This is the Skywatch Line for Monday and Tuesday, June 3rd and 4th, written by Joe Slomka.
The Sun sets at 8:28 PM; night falls at 10:40. Dawn begins at 3:06 AM and ends with the Sun rising at 5:18.
Mars is no longer the only planet in the evening sky. The Red Planet, Mercury and the stars of Gemini all appear together this month. Mars appears about 98% illuminated, shines with 2nd magnitude, but is only 15º high in the West. Mercury makes a temporary visit to the evening sky by occupying Taurus, appearing 80% lit, but glowing with minus zero magnitude. While Mars becomes more difficult daily, Mercury, 12º below Mars, actually gets better for the first half of June. Mercury sets at 9:48 PM, Mars at 10:41 PM.
The Moon turns “New” on Monday, which means we do not see it. Tuesday’s 2-day-old Moon occupies Gemini, appearing a slim 3% lit, 7º high and 6º to Mercury’s lower left. The Moon sets at 9:54 PM.
Jupiter rises in the eastern constellation of Ophiuchus at 8:51 PM. It blazes with minus 2nd magnitude and appears 45 arc-seconds in size. By twilight’s end, it is higher at 14º. The controversial Great Red Spot can be telescopically observed at 2:22 AM, Wednesday morning. Tuesday finds the moon Ganymede’s shadow ending its crossing of Jupiter’s face at 9:55 PM, but Ganymede begins its crossing at 10:23 PM. A few minutes later, the moon Io ends its shadow crossing at 10:42 and Io’s crossing at 10:49. Such Double Shadow Transits are quite rare and always a treat for visual telescopic astronomers.
Dwarf Planet 1Ceres shares Ophiuchus with Jupiter. It glows with 7th magnitude but exhibits a tiny 0.7 arc-seconds in size. It rises and joins Jupiter in an all-night excursion, beginning at 7:43 PM and is best observed at 12:33 AM. Finder charts are available from various astronomy websites.
Saturn, 29º to Jupiter’s lower left, rises in Sagittarius at 10:53 PM. It shines with zero magnitude and appears about a third of Jupiter’s size near Sagittarius’ Teapot. It is brightening in preparation for its July Opposition. Saturn is best seen at 3:30 AM.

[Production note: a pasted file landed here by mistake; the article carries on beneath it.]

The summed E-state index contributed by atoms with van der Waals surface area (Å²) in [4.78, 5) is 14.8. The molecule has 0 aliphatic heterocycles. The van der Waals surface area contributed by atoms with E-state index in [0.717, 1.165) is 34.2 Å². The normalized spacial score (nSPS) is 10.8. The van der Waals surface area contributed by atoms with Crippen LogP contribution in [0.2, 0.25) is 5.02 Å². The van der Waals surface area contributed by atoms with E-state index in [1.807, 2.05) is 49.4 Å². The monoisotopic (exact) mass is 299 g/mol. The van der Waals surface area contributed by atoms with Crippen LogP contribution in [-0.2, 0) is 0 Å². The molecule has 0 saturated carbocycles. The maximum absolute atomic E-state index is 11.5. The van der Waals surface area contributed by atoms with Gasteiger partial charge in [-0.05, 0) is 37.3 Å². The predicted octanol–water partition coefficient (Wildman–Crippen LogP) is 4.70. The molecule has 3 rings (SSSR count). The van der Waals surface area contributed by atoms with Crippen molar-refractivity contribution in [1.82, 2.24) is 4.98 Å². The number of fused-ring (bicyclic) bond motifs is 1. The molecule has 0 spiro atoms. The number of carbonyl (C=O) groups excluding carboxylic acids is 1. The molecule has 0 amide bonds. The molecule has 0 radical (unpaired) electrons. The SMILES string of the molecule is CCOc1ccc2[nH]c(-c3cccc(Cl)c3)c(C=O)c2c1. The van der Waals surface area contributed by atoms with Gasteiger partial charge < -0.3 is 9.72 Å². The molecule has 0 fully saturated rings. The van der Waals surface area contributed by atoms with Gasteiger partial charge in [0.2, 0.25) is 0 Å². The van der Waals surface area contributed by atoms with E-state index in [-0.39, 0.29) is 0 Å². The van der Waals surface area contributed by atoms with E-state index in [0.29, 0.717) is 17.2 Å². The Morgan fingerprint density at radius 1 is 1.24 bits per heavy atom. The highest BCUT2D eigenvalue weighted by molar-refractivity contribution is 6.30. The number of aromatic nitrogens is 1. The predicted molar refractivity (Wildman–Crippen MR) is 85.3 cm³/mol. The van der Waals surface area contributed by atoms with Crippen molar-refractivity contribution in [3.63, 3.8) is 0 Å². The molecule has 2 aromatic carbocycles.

Neptune rises, at 1:42 AM, in Aquarius, glowing with 8th magnitude and appearing 2 arc-seconds in size, but 14º high. By Sunrise, it is about 29º high. Again, finder charts assist the early bird star gazer.
Uranus rises in Aries at 3:25 AM, shining with 6th magnitude, 3 arc-seconds in size and 13º high. Venus, rising in Taurus at 4:22 AM blazes with minus 4th magnitude, appearing about 95% lit, 10 arc-seconds in size and a meager 3º high. Both planets are difficult to find in the rapidly brightening Dawn sky and pose a challenge.
Thursday is the 75th anniversary of the Normandy Invasion that eventually ended the European Theater of WWII. General Eisenhower, overall commander, required a set of astronomical conditions for the invasion: lunar phase, tides and sunrise. The Moon on the night of June 5/6 was 99% lit, but only 23º high. This enabled airborne troops to land and attack. It also enabled battleships and cruisers to locate and bombard German shore positions before assault troops hit the beaches. More importantly were tidal considerations. Twice a day the Normandy tides rose 19 feet from low to high. Low tide was at 5:23 AM; shelling began at 5:50 and the Sun rose at 5:59. The first wave arrived at 6:30. Low tide was preferred because the enemy seeded the shoreline with obstacles and explosives. After the first wave landed, explosive demolition teams were to clear these obstacles, however rapidly rising water made their efforts difficult. The ocean was rising at a rate of one foot per 10 minutes. Many traps went undamaged. In addition, landing craft had to evade other hazards: piles driven into the shore with mines that would explode if a landing craft hit it. Despite hazards and fierce opposition, the allied forces made progress and drove the enemy from the beaches to make a slender toe-hold on the French coast.